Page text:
*The following is excerpted from an online article from U.S. News & World Report.
A large number of American teens continue to send and receive sexual images on their cellphones -- a practice dubbed sexting, according to a new study.
Researchers surveyed more than 1,100 undergraduate college students about their experiences with sexting in high school. Nearly 20 percent said they had sent a nude photo of themselves to another person via cellphone, and 38 percent had received such a photo, according to the survey.
Of those who received a sext message, nearly one in five forwarded the photo to another person, according to the University of Utah study published recently in the journal Computers in Human Behavior.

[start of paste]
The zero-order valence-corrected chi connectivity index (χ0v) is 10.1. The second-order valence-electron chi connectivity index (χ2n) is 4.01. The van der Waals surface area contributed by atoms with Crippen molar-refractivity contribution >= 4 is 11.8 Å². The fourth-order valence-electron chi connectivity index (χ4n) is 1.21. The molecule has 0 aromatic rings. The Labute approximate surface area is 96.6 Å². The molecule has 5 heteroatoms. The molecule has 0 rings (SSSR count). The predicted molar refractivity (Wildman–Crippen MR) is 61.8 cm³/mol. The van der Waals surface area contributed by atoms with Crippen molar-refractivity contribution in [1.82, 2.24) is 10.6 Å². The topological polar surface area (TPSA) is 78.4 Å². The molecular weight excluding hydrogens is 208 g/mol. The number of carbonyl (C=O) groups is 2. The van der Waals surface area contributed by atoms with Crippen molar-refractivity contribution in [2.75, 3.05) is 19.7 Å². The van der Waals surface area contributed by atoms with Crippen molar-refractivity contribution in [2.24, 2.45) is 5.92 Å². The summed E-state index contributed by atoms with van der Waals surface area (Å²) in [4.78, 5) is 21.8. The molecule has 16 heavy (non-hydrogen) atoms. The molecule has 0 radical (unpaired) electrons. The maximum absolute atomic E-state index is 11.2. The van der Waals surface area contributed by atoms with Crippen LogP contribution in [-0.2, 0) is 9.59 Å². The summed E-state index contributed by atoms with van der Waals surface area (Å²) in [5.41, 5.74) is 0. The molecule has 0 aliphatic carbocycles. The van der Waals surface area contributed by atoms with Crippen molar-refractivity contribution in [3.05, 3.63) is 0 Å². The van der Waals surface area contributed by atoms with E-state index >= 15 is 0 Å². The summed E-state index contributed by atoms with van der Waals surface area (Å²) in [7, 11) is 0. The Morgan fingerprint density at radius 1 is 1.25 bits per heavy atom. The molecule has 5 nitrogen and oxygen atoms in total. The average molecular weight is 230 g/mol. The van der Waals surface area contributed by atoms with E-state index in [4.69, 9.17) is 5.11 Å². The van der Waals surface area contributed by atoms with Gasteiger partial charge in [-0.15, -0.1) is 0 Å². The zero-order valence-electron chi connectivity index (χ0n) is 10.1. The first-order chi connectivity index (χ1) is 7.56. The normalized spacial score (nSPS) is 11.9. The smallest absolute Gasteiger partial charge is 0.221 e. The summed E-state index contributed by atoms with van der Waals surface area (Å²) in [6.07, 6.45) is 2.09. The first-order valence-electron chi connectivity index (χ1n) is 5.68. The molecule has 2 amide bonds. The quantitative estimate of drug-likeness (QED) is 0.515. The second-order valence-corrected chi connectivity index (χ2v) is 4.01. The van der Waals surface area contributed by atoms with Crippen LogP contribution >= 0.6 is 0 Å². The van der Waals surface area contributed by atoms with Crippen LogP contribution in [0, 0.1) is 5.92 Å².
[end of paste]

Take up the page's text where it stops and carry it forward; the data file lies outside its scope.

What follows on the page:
The findings show that sexting is occurring among a large number of high school students across the country, in spite of warnings about the dangers.
Both women and men sext, but there are significant differences between them. Equal numbers of women and men had sent a sext, but many more men (47 percent) than women (32 percent) had received a sext. This may be because men are much more likely than women to forward a sext -- 24 versus 13 percent respectively, the researchers said.
Boyfriends or girlfriends were the recipients of 83 percent of sexts sent by women and 55 percent of those sent by men. People other than a boyfriend or girlfriend were the recipients of 31 percent of sexts sent by men and 15 percent of those sent by women, the study found.
Source: U.S. News & World Report